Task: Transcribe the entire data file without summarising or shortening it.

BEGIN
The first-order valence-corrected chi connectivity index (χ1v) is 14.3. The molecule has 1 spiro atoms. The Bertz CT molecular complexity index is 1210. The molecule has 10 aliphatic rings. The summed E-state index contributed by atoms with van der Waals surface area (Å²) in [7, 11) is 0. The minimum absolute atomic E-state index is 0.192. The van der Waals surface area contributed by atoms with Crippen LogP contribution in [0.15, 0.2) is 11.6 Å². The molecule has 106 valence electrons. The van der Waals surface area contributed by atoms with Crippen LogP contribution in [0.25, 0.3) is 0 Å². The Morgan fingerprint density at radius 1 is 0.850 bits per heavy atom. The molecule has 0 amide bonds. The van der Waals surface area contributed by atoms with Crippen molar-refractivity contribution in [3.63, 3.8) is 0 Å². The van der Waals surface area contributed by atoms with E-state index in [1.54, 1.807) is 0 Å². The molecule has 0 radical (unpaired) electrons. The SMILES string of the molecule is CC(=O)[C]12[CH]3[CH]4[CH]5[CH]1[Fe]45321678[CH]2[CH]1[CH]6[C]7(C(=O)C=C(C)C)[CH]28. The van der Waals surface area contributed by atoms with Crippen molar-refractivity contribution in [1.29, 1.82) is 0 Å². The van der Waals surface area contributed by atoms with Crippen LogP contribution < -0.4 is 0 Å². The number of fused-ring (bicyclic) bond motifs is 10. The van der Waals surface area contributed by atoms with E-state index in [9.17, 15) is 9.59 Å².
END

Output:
The first-order valence-corrected chi connectivity index (χ1v) is 14.3. The molecule has 1 spiro atoms. The Bertz CT molecular complexity index is 1210. The molecule has 10 aliphatic rings. The summed E-state index contributed by atoms with van der Waals surface area (Å²) in [7, 11) is 0. The minimum absolute atomic E-state index is 0.192. The van der Waals surface area contributed by atoms with Crippen LogP contribution in [0.15, 0.2) is 11.6 Å². The molecule has 106 valence electrons. The van der Waals surface area contributed by atoms with Crippen LogP contribution in [0.25, 0.3) is 0 Å². The Morgan fingerprint density at radius 1 is 0.850 bits per heavy atom. The molecule has 0 amide bonds. The van der Waals surface area contributed by atoms with Crippen molar-refractivity contribution in [3.63, 3.8) is 0 Å². The van der Waals surface area contributed by atoms with E-state index in [1.54, 1.807) is 0 Å². The molecule has 0 radical (unpaired) electrons. The SMILES string of the molecule is CC(=O)[C]12[CH]3[CH]4[CH]5[CH]1[Fe]45321678[CH]2[CH]1[CH]6[C]7(C(=O)C=C(C)C)[CH]28. The van der Waals surface area contributed by atoms with Crippen molar-refractivity contribution in [1.29, 1.82) is 0 Å². The van der Waals surface area contributed by atoms with Crippen LogP contribution < -0.4 is 0 Å². The number of fused-ring (bicyclic) bond motifs is 10. The van der Waals surface area contributed by atoms with E-state index in [9.17, 15) is 9.59 Å².